Introduction 1. Domesticating the landscape: notions of ancestors and innovation in the Bronze Age 2. The craft of humanity: debates over nature and culture in warring states China 3. Sages, ministers, and rebels: narratives of the emergence of the state 4. The creation of empire: the emergence and consolidation of imperial rule in China 5. The tragedy of creation: Sima Qian's reconstruction of the rise of empire in early China Conclusion Appendix Notes Bibliography Index.
Michael J. Puett is John L. Loeb Associate Professor of Humanities at Harvard University.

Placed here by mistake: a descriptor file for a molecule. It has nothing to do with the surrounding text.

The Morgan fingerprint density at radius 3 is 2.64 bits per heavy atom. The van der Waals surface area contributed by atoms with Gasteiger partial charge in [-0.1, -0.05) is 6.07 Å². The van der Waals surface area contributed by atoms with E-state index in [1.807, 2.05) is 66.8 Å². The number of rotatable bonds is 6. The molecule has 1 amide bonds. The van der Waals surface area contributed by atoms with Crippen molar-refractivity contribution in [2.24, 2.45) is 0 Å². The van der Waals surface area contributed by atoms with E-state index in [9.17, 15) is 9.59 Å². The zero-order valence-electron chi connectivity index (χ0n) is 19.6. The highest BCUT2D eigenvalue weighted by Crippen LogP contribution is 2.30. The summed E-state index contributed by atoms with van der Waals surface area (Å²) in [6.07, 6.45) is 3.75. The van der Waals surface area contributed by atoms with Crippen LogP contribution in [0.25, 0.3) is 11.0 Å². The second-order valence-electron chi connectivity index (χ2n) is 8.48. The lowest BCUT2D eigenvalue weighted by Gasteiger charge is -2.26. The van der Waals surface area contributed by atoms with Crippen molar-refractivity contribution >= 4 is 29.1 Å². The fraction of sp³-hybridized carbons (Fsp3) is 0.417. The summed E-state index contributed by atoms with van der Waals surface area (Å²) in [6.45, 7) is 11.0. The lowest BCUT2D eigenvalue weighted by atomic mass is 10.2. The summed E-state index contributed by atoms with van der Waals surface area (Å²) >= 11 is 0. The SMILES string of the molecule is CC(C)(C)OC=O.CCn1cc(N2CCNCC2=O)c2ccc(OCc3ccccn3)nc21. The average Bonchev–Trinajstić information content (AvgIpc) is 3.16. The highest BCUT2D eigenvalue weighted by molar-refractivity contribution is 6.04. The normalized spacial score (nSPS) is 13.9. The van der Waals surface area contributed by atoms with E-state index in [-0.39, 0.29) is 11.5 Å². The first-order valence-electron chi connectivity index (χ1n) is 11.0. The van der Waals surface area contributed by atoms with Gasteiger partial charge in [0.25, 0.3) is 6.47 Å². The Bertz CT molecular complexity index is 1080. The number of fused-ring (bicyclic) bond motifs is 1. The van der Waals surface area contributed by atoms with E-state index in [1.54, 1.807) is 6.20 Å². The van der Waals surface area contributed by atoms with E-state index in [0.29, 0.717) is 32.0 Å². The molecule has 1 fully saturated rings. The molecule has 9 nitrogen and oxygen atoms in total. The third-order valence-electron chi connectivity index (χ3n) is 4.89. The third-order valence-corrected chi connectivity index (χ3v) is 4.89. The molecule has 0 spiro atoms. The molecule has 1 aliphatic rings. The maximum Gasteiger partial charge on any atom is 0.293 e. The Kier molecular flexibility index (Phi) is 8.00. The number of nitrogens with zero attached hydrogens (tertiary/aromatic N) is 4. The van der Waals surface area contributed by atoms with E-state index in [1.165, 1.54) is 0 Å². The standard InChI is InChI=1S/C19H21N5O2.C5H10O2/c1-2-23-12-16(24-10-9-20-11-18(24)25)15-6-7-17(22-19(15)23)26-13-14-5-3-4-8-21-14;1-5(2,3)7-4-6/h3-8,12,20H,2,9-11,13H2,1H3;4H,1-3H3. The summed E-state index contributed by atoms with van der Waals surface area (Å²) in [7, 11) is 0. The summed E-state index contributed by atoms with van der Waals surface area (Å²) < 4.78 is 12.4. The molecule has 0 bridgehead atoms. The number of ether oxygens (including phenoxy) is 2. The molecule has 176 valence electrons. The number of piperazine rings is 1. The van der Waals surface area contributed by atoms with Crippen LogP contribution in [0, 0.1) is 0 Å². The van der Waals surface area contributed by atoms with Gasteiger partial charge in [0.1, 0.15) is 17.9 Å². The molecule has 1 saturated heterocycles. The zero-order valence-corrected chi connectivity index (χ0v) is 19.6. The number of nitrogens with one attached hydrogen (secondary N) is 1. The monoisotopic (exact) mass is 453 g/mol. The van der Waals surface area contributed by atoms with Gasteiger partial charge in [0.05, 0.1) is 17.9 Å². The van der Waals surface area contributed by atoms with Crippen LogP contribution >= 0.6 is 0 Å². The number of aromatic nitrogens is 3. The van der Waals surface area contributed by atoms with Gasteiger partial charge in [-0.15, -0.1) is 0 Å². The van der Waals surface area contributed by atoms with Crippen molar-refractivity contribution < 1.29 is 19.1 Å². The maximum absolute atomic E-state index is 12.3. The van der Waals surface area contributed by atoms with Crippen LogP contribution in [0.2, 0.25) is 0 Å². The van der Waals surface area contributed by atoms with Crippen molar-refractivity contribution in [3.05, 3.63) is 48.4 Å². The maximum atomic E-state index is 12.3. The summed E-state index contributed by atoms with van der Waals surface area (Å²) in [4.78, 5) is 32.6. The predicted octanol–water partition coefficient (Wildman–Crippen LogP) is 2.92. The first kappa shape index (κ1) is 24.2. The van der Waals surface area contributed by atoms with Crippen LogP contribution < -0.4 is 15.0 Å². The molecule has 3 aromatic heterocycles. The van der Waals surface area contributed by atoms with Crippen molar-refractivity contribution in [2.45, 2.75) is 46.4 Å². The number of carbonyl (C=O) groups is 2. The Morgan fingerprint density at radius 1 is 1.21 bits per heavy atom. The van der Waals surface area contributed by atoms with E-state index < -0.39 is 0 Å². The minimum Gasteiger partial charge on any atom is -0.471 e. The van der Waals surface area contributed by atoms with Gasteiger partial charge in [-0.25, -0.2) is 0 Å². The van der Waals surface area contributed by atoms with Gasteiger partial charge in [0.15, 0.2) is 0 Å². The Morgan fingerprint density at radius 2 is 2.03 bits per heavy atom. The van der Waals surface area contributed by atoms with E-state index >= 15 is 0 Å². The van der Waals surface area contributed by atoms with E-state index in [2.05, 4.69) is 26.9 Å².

"Puett's brilliant textual, intertextual, and contextual analysis allows him to discern heretofore largely neglected aspects and nuances of intellectual controversies and their impanct on early imperial thought... The Ambivalence of Creation is a welcome addition to the field of ancient Chinese thought and culture, as well as mythology, historiography, and literature." - The Journal of American Studies "Lucid, cogent, and stimulating, it should make an instructive and delightful read for anyone who is interested in Chinese philosophy, religion, and history." - Zhou Yiqun, University of Chicago "...a clearly written, well-argued, and important book [that] performs a valuable service to the field by problematizing deeply entrenched assumptions about early Chinese thought." - Journal of Chinese Philosophy